That is correct. I've never seen a MOSFET with such a low breakdown voltage. You learn
something new every day I guess.

Why do you say that? The gate threshold is 1-2V. You have clearly not read the datasheet and are making generalization. Please read the datasheet before commenting further so we don't confuse the poor guy.
Don't confuse the threshold voltage with the saturation voltage. Threshold is where the
MOSFET just begins to conduct.

My impression was that it was able to be driven fully from a 5v input. https://www.sparkfun.com/products/10213 At least thats what this implies.
Yes. You are right. It was not labeled as a "Logic Level FET" which was also throwing me
off. 5V should be fine, at least at the currents and temperatures you're running it at. So
just the zener diode should be all you need to get up and running. Something like
1N5239BTR: FAIRCHILD SEMICONDUCTOR: ICs & Semiconductors
 

Things

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Keep in mind that by putting a resistor on the gate, you're forming a resistive divider, so don't make the value too low. You definitely need to keep that 10K resistor to ground there to drain the gate.

It's hard to tell why it's doing that, though. Do you have any pics of your setup? Which CNC control board are you using? If you're connecting it to an LED on the Z axis dir pin, it shouldn't be 5V, more like 2.5V, a red LED would burn out at 5V (and with current limiting, the voltage is lower anyway).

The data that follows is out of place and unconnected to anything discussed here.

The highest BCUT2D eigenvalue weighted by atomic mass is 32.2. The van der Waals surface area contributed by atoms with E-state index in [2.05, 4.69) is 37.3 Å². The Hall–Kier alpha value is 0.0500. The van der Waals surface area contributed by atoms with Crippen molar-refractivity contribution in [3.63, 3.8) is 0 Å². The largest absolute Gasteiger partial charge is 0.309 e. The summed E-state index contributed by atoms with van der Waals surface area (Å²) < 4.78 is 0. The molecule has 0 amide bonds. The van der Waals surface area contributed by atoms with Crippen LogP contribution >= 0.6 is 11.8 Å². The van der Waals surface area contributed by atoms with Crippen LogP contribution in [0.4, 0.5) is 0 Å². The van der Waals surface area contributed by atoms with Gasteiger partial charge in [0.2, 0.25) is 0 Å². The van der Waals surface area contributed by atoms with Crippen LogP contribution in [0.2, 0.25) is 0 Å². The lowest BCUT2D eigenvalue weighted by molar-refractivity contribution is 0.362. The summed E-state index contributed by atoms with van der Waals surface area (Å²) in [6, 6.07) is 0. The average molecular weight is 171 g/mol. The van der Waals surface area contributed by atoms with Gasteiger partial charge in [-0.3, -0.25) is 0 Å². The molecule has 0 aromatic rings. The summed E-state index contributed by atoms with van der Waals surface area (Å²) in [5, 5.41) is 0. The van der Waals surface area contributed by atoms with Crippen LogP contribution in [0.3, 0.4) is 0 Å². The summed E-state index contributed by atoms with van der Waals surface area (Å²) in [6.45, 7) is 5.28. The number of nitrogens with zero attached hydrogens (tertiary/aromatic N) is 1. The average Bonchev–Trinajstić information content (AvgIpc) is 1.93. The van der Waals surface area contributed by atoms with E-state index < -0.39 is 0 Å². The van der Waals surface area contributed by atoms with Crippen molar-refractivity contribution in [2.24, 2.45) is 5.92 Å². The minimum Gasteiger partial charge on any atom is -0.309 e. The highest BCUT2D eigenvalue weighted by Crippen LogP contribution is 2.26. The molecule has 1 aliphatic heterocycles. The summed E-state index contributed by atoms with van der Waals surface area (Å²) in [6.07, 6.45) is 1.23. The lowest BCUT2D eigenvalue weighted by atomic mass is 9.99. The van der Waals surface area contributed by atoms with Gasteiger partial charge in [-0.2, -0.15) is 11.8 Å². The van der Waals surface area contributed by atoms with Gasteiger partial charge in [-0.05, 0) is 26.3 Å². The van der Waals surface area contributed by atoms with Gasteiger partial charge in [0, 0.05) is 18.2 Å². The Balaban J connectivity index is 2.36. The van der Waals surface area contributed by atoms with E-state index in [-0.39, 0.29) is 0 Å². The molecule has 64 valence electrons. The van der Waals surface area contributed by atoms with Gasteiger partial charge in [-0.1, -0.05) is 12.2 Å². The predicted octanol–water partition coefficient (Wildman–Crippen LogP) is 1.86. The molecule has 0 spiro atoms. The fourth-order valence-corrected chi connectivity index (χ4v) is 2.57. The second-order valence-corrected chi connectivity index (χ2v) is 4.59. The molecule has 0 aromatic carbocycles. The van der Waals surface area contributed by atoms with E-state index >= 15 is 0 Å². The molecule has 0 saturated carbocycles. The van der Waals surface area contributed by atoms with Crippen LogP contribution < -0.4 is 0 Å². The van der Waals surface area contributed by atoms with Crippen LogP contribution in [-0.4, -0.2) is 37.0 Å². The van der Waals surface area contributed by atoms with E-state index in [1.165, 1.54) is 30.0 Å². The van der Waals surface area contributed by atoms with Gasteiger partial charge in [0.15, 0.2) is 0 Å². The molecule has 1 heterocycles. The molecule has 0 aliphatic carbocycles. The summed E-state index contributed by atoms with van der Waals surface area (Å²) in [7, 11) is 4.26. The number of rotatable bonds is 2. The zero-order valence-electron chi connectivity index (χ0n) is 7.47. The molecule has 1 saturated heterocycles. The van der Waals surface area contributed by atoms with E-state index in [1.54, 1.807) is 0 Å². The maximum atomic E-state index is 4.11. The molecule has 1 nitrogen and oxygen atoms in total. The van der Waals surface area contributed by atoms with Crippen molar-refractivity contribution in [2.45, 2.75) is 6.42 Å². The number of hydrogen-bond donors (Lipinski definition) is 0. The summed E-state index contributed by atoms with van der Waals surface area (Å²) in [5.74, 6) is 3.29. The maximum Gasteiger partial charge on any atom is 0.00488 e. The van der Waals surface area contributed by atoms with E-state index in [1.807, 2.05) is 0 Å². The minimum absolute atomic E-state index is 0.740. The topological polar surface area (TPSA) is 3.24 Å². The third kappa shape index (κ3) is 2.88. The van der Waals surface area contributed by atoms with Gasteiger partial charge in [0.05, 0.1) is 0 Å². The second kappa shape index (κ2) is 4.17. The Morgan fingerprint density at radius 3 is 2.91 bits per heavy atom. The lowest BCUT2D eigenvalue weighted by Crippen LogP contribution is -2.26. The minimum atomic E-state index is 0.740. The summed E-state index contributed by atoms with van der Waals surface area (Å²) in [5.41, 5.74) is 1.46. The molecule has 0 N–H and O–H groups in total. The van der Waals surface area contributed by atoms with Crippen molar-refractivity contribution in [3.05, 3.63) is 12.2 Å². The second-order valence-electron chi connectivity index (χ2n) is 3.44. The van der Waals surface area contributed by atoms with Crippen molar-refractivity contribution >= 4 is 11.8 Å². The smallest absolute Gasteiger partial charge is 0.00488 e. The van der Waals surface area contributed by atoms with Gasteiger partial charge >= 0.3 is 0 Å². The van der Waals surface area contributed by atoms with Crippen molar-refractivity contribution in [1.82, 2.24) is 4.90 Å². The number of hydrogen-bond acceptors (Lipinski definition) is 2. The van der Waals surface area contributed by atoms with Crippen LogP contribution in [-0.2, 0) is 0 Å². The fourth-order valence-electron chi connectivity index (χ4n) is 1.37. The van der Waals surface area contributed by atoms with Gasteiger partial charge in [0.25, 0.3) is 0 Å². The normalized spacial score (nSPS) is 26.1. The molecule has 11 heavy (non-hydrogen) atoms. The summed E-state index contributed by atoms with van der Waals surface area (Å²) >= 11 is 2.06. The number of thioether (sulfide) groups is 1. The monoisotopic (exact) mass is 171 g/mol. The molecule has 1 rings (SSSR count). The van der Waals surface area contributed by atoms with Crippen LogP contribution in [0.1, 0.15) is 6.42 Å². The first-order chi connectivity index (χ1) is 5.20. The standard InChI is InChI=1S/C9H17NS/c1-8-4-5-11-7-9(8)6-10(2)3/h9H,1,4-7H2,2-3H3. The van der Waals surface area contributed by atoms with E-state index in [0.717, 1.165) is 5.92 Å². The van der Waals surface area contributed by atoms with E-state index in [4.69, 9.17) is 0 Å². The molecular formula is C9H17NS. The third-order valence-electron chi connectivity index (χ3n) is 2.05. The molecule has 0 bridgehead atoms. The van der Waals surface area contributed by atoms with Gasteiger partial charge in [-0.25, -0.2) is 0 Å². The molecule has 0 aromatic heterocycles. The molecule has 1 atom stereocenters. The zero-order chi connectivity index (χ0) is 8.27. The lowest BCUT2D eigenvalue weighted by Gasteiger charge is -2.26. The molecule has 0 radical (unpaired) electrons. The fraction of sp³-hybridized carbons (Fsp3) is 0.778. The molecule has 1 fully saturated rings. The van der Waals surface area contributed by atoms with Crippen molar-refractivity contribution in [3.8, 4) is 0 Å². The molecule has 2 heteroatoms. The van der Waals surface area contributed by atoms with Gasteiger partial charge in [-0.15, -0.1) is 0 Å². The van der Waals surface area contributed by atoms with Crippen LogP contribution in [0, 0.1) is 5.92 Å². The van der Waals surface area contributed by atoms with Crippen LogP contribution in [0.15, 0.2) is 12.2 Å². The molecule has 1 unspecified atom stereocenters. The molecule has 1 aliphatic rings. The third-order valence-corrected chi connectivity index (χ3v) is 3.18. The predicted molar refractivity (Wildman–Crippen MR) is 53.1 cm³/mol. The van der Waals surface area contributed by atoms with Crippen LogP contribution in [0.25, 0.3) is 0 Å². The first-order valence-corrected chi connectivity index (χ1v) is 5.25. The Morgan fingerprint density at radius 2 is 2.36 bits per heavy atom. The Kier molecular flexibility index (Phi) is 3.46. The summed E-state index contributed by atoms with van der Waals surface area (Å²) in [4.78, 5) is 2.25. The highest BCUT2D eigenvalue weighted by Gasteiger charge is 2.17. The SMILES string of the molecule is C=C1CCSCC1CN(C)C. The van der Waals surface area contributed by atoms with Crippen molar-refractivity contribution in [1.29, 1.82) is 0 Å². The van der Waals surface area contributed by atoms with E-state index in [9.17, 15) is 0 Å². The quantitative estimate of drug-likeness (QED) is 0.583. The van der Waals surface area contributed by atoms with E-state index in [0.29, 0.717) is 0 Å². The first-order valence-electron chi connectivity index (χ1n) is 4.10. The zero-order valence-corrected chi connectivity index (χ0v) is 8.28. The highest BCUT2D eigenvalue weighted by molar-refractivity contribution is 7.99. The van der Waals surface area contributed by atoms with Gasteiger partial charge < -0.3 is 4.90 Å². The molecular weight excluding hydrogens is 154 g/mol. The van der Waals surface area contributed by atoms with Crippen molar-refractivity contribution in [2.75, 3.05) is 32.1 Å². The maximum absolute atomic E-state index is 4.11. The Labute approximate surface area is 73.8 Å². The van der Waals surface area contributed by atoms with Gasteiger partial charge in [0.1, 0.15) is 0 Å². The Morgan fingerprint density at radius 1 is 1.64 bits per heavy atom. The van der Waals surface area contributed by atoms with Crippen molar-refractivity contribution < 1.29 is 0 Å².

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Cyparagon

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Keep in mind that by putting a resistor on the gate, you're forming a resistive divider, so don't make the value too low.
I think Things meant to say don't make the value too high. :shhh:
 

Marksolberg

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I don't know how to calculate the appropriate value for a resistor in series with the control line and gate. Any direction or help there? Also, why a zener diode and not just a regular diode? The interweb tells me that the difference is that a zener diode can conduct current in a reverse direction if the voltage difference is high enough. I'm not sure how that comes into play here.

Also, I may be making an invalid assumption about where my control line comes from. The board is proprietary to EZ-Router. Here's a pic of what I'm working with.


When I move the Z axis up one of these led's goes out. When I move it down it turns on. The voltage at the screw terminal that I'm assuming is connected to that led goes to 5v when the led goes on and 0v when it turns off.


Mark